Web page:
Moving on through the site, we come to his thoughts on intelligent design. If I may sum up succinctly, his argument is that science, in particular, “Darwinian evolutionists” assume that nature is all there is and this assumption is wrong, that we’re all trapped into thinking this way, and there has been much evidence to show that “Darwinism” is wrong. First of course, much has been learned about evolution and how it works since Darwin. This peculiar authoritarian nomenclature is typical of creationist thinking. Next, of course, we don’t assume everything is materialist in nature. We simply have no evidence to suggest it is otherwise. If there was some type of interaction a god had with the universe, that would be something scientific methods would be able to ascertain. The fact that none have been observed strongly suggests that no such interactions exist, thus rendering a god, if not nonexistent, at least pretty useless from our perspective. He claims there is strong evidence against “Darwinism”, which I take he means evolution. I am aware of no such evidence. On the contrary, I am aware of mountain ranges of evidence that do support evolution and the evidence continues to accumulate. Instead of presenting actual evidence, or doing any real science to support the case for creation or intelligent design, I see a lot of hand waving and political maneuvering. Credible evidence to support their case must not consist of saying, we don’t understand how to get from point A to point B, therefore a designer must have been involved. Often in those arguments, the path is later revealed through rigorous scientific means and the argument is mooted. He seems to further fly in the face of well supported scientific consensus when he states that only a shaky hypothesis. I suppose if one wanted to go through his arguments one by one, each could be easily dismantled. I’ll save that fun for another time. So, Don McLeroy demonstrates that he does not know how science works, and yet he is in a position of authority in education.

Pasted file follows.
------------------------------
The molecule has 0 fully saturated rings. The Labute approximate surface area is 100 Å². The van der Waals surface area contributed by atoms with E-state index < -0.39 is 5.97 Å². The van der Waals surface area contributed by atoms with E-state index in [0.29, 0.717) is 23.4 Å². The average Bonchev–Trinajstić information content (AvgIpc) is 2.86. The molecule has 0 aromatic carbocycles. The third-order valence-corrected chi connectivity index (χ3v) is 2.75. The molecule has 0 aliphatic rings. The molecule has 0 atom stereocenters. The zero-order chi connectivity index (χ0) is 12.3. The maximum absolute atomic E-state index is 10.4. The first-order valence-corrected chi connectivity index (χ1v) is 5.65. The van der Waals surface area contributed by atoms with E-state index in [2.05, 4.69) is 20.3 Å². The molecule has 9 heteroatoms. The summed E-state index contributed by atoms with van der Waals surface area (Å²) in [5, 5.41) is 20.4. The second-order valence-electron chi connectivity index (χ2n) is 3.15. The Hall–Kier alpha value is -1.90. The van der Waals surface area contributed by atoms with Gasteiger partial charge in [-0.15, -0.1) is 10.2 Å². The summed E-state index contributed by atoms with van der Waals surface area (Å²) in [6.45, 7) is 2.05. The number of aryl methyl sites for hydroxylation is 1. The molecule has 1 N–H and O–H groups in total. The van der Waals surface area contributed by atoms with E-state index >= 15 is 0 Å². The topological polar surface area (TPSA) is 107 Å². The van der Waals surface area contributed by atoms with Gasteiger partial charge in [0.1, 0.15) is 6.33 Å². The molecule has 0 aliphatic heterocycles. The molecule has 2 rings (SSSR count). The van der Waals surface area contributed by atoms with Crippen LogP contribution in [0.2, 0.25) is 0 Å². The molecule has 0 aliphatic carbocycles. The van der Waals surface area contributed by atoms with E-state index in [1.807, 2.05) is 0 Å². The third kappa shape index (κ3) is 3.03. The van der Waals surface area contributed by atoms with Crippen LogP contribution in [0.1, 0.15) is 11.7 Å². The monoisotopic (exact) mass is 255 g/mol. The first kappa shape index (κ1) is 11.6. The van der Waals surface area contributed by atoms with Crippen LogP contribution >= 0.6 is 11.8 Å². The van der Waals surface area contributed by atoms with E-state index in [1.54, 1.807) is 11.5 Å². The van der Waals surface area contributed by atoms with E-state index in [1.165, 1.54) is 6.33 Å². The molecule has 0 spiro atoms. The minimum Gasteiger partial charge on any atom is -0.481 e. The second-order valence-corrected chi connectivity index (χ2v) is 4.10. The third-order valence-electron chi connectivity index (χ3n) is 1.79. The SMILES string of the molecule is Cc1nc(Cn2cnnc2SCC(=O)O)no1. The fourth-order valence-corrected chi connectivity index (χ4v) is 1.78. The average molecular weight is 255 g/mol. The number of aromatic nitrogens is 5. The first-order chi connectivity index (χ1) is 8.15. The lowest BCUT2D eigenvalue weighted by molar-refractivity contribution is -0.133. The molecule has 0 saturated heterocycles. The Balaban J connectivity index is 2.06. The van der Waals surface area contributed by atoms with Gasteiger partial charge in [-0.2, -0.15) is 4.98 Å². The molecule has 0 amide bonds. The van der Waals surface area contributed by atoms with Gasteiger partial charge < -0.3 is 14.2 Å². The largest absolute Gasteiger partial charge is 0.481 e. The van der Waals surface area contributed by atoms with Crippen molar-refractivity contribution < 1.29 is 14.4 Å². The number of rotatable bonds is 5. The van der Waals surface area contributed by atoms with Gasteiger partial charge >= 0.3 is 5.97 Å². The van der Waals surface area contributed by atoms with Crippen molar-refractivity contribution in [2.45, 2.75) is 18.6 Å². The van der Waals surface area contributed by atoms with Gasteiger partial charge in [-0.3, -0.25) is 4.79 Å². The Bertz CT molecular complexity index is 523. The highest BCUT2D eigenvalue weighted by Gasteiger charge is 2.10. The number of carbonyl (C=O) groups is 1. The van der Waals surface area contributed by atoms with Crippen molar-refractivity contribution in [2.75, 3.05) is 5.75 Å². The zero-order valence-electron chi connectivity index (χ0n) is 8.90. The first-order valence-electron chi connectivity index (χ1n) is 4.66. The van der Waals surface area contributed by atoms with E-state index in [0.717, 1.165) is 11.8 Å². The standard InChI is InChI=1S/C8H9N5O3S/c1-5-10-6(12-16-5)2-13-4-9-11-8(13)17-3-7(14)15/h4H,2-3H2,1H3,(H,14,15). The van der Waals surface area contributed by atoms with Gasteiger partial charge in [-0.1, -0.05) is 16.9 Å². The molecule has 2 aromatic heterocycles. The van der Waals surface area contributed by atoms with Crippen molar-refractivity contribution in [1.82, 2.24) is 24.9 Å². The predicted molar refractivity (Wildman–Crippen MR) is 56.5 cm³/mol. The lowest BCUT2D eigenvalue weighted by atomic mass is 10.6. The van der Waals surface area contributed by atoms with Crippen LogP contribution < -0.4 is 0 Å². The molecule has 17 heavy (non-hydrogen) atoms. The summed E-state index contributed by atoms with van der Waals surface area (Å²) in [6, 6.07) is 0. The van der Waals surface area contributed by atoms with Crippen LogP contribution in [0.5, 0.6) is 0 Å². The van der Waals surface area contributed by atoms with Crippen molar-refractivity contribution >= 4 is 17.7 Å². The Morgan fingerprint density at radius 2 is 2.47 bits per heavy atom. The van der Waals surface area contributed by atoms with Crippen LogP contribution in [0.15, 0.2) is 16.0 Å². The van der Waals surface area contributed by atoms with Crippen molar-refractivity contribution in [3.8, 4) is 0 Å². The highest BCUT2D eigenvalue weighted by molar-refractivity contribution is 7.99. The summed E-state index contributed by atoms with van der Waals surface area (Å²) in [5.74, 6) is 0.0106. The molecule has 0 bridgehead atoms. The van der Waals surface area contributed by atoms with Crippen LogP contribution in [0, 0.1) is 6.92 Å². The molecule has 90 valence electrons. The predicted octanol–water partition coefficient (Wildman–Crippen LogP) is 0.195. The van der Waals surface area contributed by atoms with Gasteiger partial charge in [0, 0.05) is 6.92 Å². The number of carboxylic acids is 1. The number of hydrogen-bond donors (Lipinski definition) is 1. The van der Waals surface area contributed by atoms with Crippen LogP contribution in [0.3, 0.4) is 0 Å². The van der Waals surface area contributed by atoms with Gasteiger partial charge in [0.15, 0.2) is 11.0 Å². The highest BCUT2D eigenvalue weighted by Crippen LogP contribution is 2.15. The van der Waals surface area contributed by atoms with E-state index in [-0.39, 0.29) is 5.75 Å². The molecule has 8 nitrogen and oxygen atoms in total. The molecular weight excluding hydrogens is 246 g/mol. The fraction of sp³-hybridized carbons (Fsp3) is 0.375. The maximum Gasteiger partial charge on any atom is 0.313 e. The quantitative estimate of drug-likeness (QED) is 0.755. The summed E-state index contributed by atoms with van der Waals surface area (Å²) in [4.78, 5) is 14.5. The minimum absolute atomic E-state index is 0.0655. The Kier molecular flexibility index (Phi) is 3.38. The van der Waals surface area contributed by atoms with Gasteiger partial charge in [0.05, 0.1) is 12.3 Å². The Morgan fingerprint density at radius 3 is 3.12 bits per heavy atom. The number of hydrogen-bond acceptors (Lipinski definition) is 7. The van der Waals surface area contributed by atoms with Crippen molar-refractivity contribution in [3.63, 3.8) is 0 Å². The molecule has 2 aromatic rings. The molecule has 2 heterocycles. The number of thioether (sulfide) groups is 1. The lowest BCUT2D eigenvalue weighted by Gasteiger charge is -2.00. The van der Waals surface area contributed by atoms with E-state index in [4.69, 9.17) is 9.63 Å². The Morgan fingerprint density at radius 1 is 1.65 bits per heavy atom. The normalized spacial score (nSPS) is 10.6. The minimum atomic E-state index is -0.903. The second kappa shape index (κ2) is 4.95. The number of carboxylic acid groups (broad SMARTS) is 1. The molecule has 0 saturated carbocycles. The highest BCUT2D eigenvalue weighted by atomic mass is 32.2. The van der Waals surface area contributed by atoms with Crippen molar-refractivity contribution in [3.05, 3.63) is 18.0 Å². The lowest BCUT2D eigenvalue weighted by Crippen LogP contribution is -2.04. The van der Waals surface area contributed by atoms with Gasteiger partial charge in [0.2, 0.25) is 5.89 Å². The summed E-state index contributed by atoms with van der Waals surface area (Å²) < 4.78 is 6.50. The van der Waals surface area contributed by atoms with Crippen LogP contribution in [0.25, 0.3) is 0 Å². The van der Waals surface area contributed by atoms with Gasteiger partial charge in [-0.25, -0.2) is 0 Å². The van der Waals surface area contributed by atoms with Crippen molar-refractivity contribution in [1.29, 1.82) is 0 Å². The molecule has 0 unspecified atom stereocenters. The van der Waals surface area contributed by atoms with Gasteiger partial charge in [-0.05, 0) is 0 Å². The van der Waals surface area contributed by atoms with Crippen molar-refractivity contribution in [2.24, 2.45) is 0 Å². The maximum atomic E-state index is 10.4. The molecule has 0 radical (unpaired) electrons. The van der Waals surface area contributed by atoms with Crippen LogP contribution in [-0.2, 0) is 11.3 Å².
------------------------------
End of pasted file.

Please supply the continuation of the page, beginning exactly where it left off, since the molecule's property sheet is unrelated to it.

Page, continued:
Next, click on the “Educational Philosophy” and then click on “Abstinence is the Only Safe Message” link. He is a proponent of teaching only abstinence only programs. It is true that by abstaining one will not get STDs or pregnant. But, human nature being what it is, one must be realistic about what it is what people are actually going to do. Evidence shows that this type of program by itself simply doesn’t work, as discussed here. Once again, Don McLeroy is determined to hold to beliefs contrary to the evidence and displays a lack of having applied a little critical thinking to the problem.
So I can only conclude that instead of education in Texas is on very shaky ground. I feel sorry for the potential crippling of all those young minds. What makes this especially dangerous to the rest of the country is the influence Texas has on textbook publication.